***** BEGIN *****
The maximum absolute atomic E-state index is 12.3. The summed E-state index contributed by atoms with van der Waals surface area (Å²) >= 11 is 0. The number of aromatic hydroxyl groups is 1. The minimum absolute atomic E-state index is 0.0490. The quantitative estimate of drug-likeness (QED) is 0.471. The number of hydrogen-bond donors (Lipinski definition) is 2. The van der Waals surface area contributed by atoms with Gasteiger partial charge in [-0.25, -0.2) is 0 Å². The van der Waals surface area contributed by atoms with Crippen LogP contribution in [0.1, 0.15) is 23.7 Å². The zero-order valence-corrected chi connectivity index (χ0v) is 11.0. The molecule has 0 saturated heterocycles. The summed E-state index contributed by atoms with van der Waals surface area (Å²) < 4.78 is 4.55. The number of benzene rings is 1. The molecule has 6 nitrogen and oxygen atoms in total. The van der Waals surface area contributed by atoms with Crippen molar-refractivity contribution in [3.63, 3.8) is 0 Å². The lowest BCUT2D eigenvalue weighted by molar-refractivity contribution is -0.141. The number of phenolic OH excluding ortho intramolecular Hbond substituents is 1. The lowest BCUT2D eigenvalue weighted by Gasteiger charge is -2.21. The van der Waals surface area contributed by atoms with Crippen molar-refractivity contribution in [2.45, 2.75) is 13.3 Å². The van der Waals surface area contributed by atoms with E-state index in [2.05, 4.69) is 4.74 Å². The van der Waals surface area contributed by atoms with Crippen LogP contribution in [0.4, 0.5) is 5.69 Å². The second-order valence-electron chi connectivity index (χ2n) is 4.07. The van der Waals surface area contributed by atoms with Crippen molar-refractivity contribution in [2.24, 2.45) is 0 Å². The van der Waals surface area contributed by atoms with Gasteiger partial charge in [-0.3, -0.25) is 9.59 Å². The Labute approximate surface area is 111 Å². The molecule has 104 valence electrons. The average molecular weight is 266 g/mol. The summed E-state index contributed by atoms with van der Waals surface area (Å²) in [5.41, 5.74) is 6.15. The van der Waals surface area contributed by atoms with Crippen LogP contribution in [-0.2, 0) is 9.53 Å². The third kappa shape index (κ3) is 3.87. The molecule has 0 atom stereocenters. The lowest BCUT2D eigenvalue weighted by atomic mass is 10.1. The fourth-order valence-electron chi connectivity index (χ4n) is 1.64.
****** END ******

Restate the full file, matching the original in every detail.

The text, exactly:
The maximum absolute atomic E-state index is 12.3. The summed E-state index contributed by atoms with van der Waals surface area (Å²) >= 11 is 0. The number of aromatic hydroxyl groups is 1. The minimum absolute atomic E-state index is 0.0490. The quantitative estimate of drug-likeness (QED) is 0.471. The number of hydrogen-bond donors (Lipinski definition) is 2. The van der Waals surface area contributed by atoms with Gasteiger partial charge in [-0.25, -0.2) is 0 Å². The van der Waals surface area contributed by atoms with Crippen LogP contribution in [0.1, 0.15) is 23.7 Å². The zero-order valence-corrected chi connectivity index (χ0v) is 11.0. The molecule has 0 saturated heterocycles. The summed E-state index contributed by atoms with van der Waals surface area (Å²) < 4.78 is 4.55. The number of benzene rings is 1. The molecule has 6 nitrogen and oxygen atoms in total. The van der Waals surface area contributed by atoms with Crippen molar-refractivity contribution in [3.63, 3.8) is 0 Å². The lowest BCUT2D eigenvalue weighted by molar-refractivity contribution is -0.141. The number of phenolic OH excluding ortho intramolecular Hbond substituents is 1. The lowest BCUT2D eigenvalue weighted by Gasteiger charge is -2.21. The van der Waals surface area contributed by atoms with Crippen molar-refractivity contribution in [2.45, 2.75) is 13.3 Å². The van der Waals surface area contributed by atoms with E-state index in [2.05, 4.69) is 4.74 Å². The van der Waals surface area contributed by atoms with Crippen LogP contribution in [0.4, 0.5) is 5.69 Å². The second-order valence-electron chi connectivity index (χ2n) is 4.07. The van der Waals surface area contributed by atoms with Crippen molar-refractivity contribution in [2.24, 2.45) is 0 Å². The van der Waals surface area contributed by atoms with Gasteiger partial charge in [-0.3, -0.25) is 9.59 Å². The Labute approximate surface area is 111 Å². The molecule has 104 valence electrons. The average molecular weight is 266 g/mol. The summed E-state index contributed by atoms with van der Waals surface area (Å²) in [5.41, 5.74) is 6.15. The van der Waals surface area contributed by atoms with Crippen LogP contribution in [-0.2, 0) is 9.53 Å². The third kappa shape index (κ3) is 3.87. The molecule has 0 atom stereocenters. The lowest BCUT2D eigenvalue weighted by atomic mass is 10.1. The fourth-order valence-electron chi connectivity index (χ4n) is 1.64.